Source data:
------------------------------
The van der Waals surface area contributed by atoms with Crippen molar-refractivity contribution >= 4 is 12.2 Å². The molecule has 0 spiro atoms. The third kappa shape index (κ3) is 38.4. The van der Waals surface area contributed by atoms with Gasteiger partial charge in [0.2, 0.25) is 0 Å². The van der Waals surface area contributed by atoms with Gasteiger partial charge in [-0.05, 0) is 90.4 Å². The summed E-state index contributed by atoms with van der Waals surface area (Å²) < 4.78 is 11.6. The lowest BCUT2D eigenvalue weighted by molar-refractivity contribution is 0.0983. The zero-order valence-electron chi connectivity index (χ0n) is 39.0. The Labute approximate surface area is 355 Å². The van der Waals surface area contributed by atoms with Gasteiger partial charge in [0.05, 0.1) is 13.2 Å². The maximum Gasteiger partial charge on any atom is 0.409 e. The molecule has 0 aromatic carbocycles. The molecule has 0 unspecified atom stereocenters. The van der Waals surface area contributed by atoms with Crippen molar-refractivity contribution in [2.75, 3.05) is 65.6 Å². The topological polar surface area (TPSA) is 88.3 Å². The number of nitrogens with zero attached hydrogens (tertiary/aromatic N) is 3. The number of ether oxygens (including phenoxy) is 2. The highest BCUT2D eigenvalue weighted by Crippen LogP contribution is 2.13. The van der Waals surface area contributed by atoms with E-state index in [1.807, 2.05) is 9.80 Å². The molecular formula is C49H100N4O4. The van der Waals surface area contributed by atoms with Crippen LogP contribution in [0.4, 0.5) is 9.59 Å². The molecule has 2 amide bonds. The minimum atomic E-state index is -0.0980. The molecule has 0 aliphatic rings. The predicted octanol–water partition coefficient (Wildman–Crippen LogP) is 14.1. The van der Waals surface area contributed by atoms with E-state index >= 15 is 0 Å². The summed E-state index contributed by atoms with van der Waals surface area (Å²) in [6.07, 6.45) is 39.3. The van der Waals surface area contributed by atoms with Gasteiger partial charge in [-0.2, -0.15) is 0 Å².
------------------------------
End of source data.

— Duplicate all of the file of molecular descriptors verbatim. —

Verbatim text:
The van der Waals surface area contributed by atoms with Crippen molar-refractivity contribution >= 4 is 12.2 Å². The molecule has 0 spiro atoms. The third kappa shape index (κ3) is 38.4. The van der Waals surface area contributed by atoms with Gasteiger partial charge in [0.2, 0.25) is 0 Å². The van der Waals surface area contributed by atoms with Gasteiger partial charge in [-0.05, 0) is 90.4 Å². The summed E-state index contributed by atoms with van der Waals surface area (Å²) < 4.78 is 11.6. The lowest BCUT2D eigenvalue weighted by molar-refractivity contribution is 0.0983. The zero-order valence-electron chi connectivity index (χ0n) is 39.0. The Labute approximate surface area is 355 Å². The van der Waals surface area contributed by atoms with Gasteiger partial charge in [0.05, 0.1) is 13.2 Å². The maximum Gasteiger partial charge on any atom is 0.409 e. The molecule has 0 aromatic carbocycles. The molecule has 0 unspecified atom stereocenters. The van der Waals surface area contributed by atoms with Crippen molar-refractivity contribution in [2.75, 3.05) is 65.6 Å². The topological polar surface area (TPSA) is 88.3 Å². The number of nitrogens with zero attached hydrogens (tertiary/aromatic N) is 3. The number of ether oxygens (including phenoxy) is 2. The highest BCUT2D eigenvalue weighted by Crippen LogP contribution is 2.13. The van der Waals surface area contributed by atoms with E-state index in [1.807, 2.05) is 9.80 Å². The molecular formula is C49H100N4O4. The van der Waals surface area contributed by atoms with Crippen LogP contribution in [0.4, 0.5) is 9.59 Å². The molecule has 2 amide bonds. The minimum atomic E-state index is -0.0980. The molecule has 0 aliphatic rings. The predicted octanol–water partition coefficient (Wildman–Crippen LogP) is 14.1. The van der Waals surface area contributed by atoms with E-state index >= 15 is 0 Å². The summed E-state index contributed by atoms with van der Waals surface area (Å²) in [6.07, 6.45) is 39.3. The van der Waals surface area contributed by atoms with Gasteiger partial charge in [-0.2, -0.15) is 0 Å².